Vinson Celebrates Hispanic Heritage


Story Number: NNS061107-11Release Date: 11/7/2006 3:33:00 PM
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By Mass Communication Specialist 2nd Class (SW/AW) Chris Fahey, USS Carl Vinson Public Affairs

NEWPORT NEWS, Va. (NNS) -- Sailors aboard USS Carl Vinson (CVN 70) paid homage to Vinson's Hispanic community Nov. 1 during a command observance recognizing the achievements of Latin Americans both past and present.

Vinson's American Heritage Observance Committee (AHOC) organized the one-hour event as part of their standing commitment to illustrate the importance of cultural diversity for the "Gold Eagle" crew.

"The future is diversity," said Vinson's Equal Opportunity Advisor and AHOC Chairman, Aviation Boatswain's Mate 1st Class (AW) Demetrius Rushin. "By observing all the different cultures represented both within and outside the Navy, the crew gains a better understanding of each other. This helps them relate and find a greater sense of pride."

The Hispanic observance offered a brief history lesson on several notable Hispanic entertainers and military leaders, readings from Latin American poets, and insight into the lives of Hispanic crew members through a series of personal anecdotes.

"When my mother immigrated to this country from Bolivia in [1966], she was determined that her children would be American and only American," said Vinson's Discipline Officer, and the event's guest speaker, Lt. Catherine Chiappetta. "It has only been in recent years that I've begun to really appreciate my cultural background."

Just prior to the event's end, crew members were treated to an advanced Salsa dance performance by Yeoman 3rd Class (SW) Jessenia Dawson and Airman (AW) Francisco Pena.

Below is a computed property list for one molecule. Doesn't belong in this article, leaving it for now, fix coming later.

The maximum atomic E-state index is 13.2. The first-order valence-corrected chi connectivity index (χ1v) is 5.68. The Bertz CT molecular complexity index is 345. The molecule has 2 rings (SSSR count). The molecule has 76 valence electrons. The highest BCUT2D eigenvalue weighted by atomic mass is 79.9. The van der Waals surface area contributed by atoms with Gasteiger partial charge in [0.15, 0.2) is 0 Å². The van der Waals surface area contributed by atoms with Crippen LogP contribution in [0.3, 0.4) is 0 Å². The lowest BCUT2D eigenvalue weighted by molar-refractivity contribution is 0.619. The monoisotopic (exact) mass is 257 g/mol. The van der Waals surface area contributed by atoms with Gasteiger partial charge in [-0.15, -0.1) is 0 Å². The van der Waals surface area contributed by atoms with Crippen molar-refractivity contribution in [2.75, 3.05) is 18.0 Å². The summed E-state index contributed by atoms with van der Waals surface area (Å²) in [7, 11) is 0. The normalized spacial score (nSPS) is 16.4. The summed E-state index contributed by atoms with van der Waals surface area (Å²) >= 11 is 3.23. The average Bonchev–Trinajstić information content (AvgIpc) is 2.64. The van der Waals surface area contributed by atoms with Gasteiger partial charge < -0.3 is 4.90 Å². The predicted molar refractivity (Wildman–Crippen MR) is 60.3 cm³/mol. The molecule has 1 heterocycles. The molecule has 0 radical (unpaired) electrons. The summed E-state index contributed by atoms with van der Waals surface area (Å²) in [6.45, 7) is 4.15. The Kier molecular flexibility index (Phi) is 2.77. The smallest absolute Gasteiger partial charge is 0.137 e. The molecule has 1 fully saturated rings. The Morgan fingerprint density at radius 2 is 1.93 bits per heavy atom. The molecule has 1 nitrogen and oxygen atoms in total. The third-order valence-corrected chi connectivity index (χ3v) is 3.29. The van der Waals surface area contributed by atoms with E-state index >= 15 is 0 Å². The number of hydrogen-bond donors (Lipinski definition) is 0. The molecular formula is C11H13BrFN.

"There are several different styles of Latin dance we could have chosen to demonstrate, but Salsa seems to infuse a lot of different cultures due to its unique style and difficulty." said Dawson. "Also, no matter what your heritage, there's a good chance you have been exposed to Salsa dancing either by seeing it at a night club or in the movies. By displaying Hispanic culture through the unique art of Latin dance, we hope to inspire others to want to experience it for themselves."

In today's military, Hispanics continue to serve with pride and honor. Currently, there are more than 43,000 Hispanic Sailors and civilians serving honorably in the Navy.

Carl Vinson is currently undergoing its scheduled refueling complex overhaul (RCOH) at Northrop Grumman Newport News shipyard. The RCOH is an extensive yard period that all Nimitz-class aircraft carriers go through near the mid-point of their 50-year life cycle.

During RCOH, Carl Vinson's nuclear fuel will be replenished and the ship's services and infrastructure will be upgraded to make her the most state-of-the-art aircraft carrier in the fleet and prepare for another 25 years or more of service.

For more news from around the fleet, visit www.navy.mil.

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